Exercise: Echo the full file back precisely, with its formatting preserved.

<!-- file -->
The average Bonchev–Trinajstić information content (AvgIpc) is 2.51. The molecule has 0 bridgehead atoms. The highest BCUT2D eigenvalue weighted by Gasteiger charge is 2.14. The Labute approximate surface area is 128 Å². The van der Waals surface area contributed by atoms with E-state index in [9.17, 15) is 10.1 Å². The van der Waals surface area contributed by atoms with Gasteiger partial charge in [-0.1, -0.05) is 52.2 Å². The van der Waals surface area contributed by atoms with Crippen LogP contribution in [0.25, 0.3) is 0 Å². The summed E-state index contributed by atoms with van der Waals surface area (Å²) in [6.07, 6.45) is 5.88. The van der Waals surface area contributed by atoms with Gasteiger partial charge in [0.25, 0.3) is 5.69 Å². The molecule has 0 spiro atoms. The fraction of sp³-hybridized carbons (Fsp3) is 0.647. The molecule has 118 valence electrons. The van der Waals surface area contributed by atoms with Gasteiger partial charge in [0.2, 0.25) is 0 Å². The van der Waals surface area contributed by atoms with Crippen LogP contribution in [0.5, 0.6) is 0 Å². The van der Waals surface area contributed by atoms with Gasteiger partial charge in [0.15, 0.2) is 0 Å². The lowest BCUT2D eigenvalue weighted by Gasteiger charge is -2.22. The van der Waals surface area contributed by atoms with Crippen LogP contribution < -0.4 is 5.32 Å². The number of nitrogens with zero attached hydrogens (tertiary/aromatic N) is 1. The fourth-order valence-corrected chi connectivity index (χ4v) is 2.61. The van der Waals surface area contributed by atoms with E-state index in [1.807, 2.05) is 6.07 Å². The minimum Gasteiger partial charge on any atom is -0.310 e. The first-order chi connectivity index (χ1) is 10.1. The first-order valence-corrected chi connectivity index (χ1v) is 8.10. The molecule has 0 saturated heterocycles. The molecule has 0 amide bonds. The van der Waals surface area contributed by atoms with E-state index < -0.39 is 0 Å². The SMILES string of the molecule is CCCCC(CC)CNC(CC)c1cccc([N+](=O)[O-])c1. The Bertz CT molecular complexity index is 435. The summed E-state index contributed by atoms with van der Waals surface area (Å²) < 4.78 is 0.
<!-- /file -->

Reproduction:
The average Bonchev–Trinajstić information content (AvgIpc) is 2.51. The molecule has 0 bridgehead atoms. The highest BCUT2D eigenvalue weighted by Gasteiger charge is 2.14. The Labute approximate surface area is 128 Å². The van der Waals surface area contributed by atoms with E-state index in [9.17, 15) is 10.1 Å². The van der Waals surface area contributed by atoms with Gasteiger partial charge in [-0.1, -0.05) is 52.2 Å². The van der Waals surface area contributed by atoms with Crippen LogP contribution in [0.25, 0.3) is 0 Å². The summed E-state index contributed by atoms with van der Waals surface area (Å²) in [6.07, 6.45) is 5.88. The van der Waals surface area contributed by atoms with Gasteiger partial charge in [0.25, 0.3) is 5.69 Å². The molecule has 0 spiro atoms. The fraction of sp³-hybridized carbons (Fsp3) is 0.647. The molecule has 118 valence electrons. The van der Waals surface area contributed by atoms with Gasteiger partial charge in [0.2, 0.25) is 0 Å². The van der Waals surface area contributed by atoms with Crippen LogP contribution in [0.5, 0.6) is 0 Å². The van der Waals surface area contributed by atoms with Gasteiger partial charge in [0.15, 0.2) is 0 Å². The lowest BCUT2D eigenvalue weighted by Gasteiger charge is -2.22. The van der Waals surface area contributed by atoms with Crippen LogP contribution < -0.4 is 5.32 Å². The number of nitrogens with zero attached hydrogens (tertiary/aromatic N) is 1. The fourth-order valence-corrected chi connectivity index (χ4v) is 2.61. The van der Waals surface area contributed by atoms with E-state index in [1.807, 2.05) is 6.07 Å². The minimum Gasteiger partial charge on any atom is -0.310 e. The first-order chi connectivity index (χ1) is 10.1. The first-order valence-corrected chi connectivity index (χ1v) is 8.10. The molecule has 0 saturated heterocycles. The molecule has 0 amide bonds. The van der Waals surface area contributed by atoms with E-state index < -0.39 is 0 Å². The SMILES string of the molecule is CCCCC(CC)CNC(CC)c1cccc([N+](=O)[O-])c1. The Bertz CT molecular complexity index is 435. The summed E-state index contributed by atoms with van der Waals surface area (Å²) < 4.78 is 0.